The second step that we took very quickly – with amazing support from our regulator – we extended the benefits in all of our health plans. So from the Discovery Health medical scheme any member that’s on the medical scheme – on all plans – immediately as of almost 2 weeks ago now, had full cover for confirmed coronavirus Covid-19 infections, both out of hospital and in hospital. Full coverage for the diagnostic testing, the treatment, the consultations and if necessary the hospitalisation. We led with that, the Discovery Health medical scheme has the advantage of being financially in a very good position with solvency above the statutory requirement, with about R20bn cash reserves and those reserves are there for catastrophic situations. This is typically one of those situations. The third thing that is very important in our response, has been reaching out to particular segments of members and clients and helping them with their responses. So in this group, large employer groups who are facing business continuity challenges who needed guidance around what to do with their employees, who to send home, who’s high risk in the employee base that should be sent to work from home on a mandatory basis, just advice on what to do when they’ve got somebody in the office environment who may have tested positive. How do they handle that, what action should they be taking? The employers that we continue to support very actively and some big employers with thousands of employees that are needing to make really large scale decisions. The other thing that’s become very relevant is all of the members – who are either elderly or living with chronic diseases – they specifically need very important information about this disease and they must take the social distancing and spatial separation very seriously. So we’ve reached out to all of those clients individually.
Do you feel that South Africans are now starting to take it as seriously as the president wants us to?
I’m scared that we’re not. Although I’ve seen a marked difference in traffic patterns, in the number of people that you see out there in the shopping centres and so on. I think that there is still a bit of a laxadasical mindset and I think we need to heed the president’s words and enforce the social distancing very sternly.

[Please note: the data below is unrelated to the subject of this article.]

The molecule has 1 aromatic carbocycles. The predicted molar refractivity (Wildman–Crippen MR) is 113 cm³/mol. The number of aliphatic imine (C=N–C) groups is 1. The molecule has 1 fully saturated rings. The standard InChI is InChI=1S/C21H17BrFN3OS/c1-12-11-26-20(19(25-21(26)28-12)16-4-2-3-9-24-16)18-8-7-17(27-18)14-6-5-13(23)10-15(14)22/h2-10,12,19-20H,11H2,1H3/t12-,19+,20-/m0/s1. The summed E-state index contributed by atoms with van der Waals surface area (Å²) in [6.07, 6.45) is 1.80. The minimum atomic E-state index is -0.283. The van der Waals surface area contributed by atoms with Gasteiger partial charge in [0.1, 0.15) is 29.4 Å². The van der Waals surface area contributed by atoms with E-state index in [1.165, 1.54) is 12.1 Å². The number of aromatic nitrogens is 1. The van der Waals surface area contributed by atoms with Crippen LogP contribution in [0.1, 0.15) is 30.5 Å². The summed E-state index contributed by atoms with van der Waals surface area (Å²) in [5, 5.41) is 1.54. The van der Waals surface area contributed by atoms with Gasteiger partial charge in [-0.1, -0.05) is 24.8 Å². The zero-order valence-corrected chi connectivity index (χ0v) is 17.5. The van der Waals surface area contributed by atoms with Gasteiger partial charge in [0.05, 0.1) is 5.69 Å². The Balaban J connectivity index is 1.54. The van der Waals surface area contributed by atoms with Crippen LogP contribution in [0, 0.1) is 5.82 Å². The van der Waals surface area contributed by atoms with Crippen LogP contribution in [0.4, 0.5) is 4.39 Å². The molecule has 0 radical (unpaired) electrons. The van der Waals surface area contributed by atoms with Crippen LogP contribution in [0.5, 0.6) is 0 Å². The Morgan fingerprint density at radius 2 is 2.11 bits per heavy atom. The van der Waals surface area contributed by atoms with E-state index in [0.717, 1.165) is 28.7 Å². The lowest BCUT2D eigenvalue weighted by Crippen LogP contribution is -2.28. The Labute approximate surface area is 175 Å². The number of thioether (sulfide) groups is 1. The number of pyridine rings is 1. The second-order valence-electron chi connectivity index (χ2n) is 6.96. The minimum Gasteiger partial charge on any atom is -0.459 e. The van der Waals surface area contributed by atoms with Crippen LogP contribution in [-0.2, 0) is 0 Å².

Just to go back to something that you mentioned earlier to close off this conversation, are there any early warning signals on infection so that you know not to go into a public place or is the safest thing just to stay at home and social distance from day one?
I think that is the safest thing at the moment for your own safety and others. The signs or symptoms of the disease are most commonly a fever, so if you want to be vigilant you can take check your temperature twice a day and if it’s about 38 it’s very likely you’re contracting an infection and at this stage it may well be Covid-19. It’s also characterised by a sore throat together with a dry cough. About 70% of patients are experiencing that. It’s a hacking cough together with the sore throat. Some people are experiencing gastrointestinal symptoms – that seems to be a minority – and the thing to worry about particularly, at 3 to 4 days after contracting the disease, is shortness of breath. That may be a sign that you’re actually developing pneumonia as a result of Covid-19 and you should urgently get health professional support if you do experience that.
So if you’ve got none of those symptoms if you have normal temperature, if you are not coughing and certainly you’re not short of breath, you’re exercising as per normal Are you okay to go to work?
Well, at the moment I can only speak for our employees. We’ve sent the majority of our workforce to work from home. We feel that it’s responsible to protect them and those around him. If you have to go to work and it’s essential that you venture out then you must and if you don’t have any of those symptoms and you’re completely asymptomatic, hopefully you don’t have an infection. I guess there’s a part of us – in the clinical community – that are actually hoping that there are lots of asymptomatic people and why this would be good news is the mortality rates that are being reported are obviously a factor of the number of deaths divided by the number of reported infections. But if there’s lots of asymptomatic people walking around who are in fact infected, well then the good news would be that the mortality rate of this disease is much lower than is being reported.
And what about summer versus winter?